Aizuchi: A Beginner’s Guide to Japanese Grunting Etiquette

Did you know that grunting is a natural part of Japanese conversation?

If you forget to utter うん , はい! or そう? , your silence could be interpreted as a lack of interest or even disagreement.

On the other hand, a well-placed そう could really go a long way in establishing rapport.

Hopefully, this post can help you get the most out of 相槌 (あいづち).


What Is Aizuchi?

Many non-Japanese speakers are taught not to interrupt someone while they’re talking.

For example, my kindergarten class in the United States had a special totem stick which allowed its holder to talk. If any other students tried interjecting without the stick in hand, they’d be scolded by the teacher and the whole class would be reminded that only one person could talk at a time.

In Japan, it’s the complete opposite.

To show someone that you’re interested in what they’re saying or that you understand them, you use 相槌.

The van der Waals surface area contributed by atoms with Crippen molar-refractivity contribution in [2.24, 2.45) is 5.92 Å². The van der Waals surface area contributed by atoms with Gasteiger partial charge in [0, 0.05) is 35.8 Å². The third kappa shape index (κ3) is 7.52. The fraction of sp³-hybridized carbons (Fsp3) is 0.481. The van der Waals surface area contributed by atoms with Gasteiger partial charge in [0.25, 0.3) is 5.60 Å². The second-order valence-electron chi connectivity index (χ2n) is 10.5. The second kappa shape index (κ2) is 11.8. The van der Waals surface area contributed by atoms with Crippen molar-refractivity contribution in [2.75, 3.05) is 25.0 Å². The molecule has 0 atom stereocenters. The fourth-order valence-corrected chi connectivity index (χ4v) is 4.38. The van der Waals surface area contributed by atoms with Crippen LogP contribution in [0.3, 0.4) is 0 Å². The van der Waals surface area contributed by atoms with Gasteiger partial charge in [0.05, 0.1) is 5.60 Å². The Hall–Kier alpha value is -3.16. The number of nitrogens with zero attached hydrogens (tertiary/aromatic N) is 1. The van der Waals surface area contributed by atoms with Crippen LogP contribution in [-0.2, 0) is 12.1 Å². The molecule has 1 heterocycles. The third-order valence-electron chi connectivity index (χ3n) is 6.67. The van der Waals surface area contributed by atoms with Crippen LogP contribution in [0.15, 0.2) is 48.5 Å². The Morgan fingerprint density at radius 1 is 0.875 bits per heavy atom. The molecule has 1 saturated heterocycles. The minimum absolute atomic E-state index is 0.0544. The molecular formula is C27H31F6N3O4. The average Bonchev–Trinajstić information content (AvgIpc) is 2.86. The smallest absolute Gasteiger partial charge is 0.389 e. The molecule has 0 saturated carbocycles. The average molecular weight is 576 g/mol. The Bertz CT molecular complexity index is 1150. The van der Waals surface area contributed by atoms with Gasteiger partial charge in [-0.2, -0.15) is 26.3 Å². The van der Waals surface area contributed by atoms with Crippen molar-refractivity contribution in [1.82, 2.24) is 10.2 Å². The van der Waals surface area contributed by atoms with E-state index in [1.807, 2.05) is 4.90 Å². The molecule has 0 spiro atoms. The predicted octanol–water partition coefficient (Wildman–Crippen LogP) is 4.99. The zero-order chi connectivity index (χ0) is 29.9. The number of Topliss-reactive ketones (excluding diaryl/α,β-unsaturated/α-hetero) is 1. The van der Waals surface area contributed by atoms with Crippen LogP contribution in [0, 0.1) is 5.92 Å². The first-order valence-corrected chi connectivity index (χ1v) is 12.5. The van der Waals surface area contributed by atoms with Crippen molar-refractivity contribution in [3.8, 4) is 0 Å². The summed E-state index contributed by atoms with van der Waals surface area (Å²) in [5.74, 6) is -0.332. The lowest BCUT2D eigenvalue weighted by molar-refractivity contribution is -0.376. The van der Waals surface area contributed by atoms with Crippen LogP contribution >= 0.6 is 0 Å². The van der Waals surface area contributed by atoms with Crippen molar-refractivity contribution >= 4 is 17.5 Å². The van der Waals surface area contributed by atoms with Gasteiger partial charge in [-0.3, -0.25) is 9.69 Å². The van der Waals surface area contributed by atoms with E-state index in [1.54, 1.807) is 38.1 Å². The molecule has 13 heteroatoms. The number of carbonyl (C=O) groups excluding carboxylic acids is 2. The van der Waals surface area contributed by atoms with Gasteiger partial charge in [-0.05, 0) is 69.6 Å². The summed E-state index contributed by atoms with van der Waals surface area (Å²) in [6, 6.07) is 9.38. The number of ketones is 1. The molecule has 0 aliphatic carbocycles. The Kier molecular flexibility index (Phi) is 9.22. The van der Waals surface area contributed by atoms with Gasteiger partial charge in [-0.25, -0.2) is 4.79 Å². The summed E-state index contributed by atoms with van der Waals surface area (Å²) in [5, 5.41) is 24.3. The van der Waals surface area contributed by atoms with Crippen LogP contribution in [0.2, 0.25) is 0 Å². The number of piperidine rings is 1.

Aizuchi literally means “between mallet/hammer.” It consists of frequent interjections throughout a conversation to indicate that you’re listening attentively to whatever the speaker is saying—similar to  “Uh-huh,” “Yeah,” “Really,” “I see,” “I get it,” “Right” and so on.

Perhaps you already use some of these interjections in conversation. While your friend is retelling you that tale about slaying a beast single-handedly in the Arctic, you might nod a few times or throw in a surprised “No way!” or “What happened next?”

相槌 works in a similar way, but it’s more relentless. As the listener in a conversation, you might find yourself doing just as much talking as the speaker.

Why Aizuchi Is Used

Simply put, you use aizuchi to show that you’re paying attention to the other person. Otherwise, they might think you’re uninterested in what they’re saying or that you’re being cold or distant.

Think of it this way. If you’re going on and on about a topic and the other person is just silently nodding and staring at you, you’d probably wonder whether they’re registering everything you’re saying or if it’s all just flying over their head.

As you’ll see in the next sections, 相槌 isn’t just about grunting randomly. It’s also about making the appropriate response within the appropriate context.